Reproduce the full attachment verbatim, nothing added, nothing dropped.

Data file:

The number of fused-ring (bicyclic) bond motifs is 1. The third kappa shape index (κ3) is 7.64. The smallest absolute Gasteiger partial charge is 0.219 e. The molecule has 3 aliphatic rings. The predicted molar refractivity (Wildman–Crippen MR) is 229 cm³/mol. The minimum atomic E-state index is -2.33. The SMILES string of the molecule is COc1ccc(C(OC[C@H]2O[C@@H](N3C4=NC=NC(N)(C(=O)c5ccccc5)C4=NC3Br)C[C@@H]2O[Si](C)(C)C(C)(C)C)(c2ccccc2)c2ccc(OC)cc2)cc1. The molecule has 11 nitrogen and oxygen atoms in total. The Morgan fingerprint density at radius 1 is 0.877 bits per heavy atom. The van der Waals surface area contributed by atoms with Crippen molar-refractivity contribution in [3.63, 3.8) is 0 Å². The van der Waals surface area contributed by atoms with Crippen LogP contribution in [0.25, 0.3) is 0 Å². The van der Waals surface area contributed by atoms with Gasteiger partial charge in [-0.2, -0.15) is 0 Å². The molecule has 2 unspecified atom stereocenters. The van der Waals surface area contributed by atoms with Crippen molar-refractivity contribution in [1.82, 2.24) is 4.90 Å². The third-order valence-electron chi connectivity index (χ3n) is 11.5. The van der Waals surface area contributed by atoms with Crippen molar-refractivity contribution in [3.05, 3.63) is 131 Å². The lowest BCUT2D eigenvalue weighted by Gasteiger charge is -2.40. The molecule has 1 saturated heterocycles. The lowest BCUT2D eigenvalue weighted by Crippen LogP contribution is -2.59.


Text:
The number of fused-ring (bicyclic) bond motifs is 1. The third kappa shape index (κ3) is 7.64. The smallest absolute Gasteiger partial charge is 0.219 e. The molecule has 3 aliphatic rings. The predicted molar refractivity (Wildman–Crippen MR) is 229 cm³/mol. The minimum atomic E-state index is -2.33. The SMILES string of the molecule is COc1ccc(C(OC[C@H]2O[C@@H](N3C4=NC=NC(N)(C(=O)c5ccccc5)C4=NC3Br)C[C@@H]2O[Si](C)(C)C(C)(C)C)(c2ccccc2)c2ccc(OC)cc2)cc1. The molecule has 11 nitrogen and oxygen atoms in total. The Morgan fingerprint density at radius 1 is 0.877 bits per heavy atom. The van der Waals surface area contributed by atoms with Crippen molar-refractivity contribution in [3.63, 3.8) is 0 Å². The van der Waals surface area contributed by atoms with Crippen LogP contribution in [0.25, 0.3) is 0 Å². The van der Waals surface area contributed by atoms with Gasteiger partial charge in [-0.2, -0.15) is 0 Å². The molecule has 2 unspecified atom stereocenters. The van der Waals surface area contributed by atoms with Crippen molar-refractivity contribution in [1.82, 2.24) is 4.90 Å². The third-order valence-electron chi connectivity index (χ3n) is 11.5. The van der Waals surface area contributed by atoms with Crippen molar-refractivity contribution in [3.05, 3.63) is 131 Å². The lowest BCUT2D eigenvalue weighted by Gasteiger charge is -2.40. The molecule has 1 saturated heterocycles. The lowest BCUT2D eigenvalue weighted by Crippen LogP contribution is -2.59.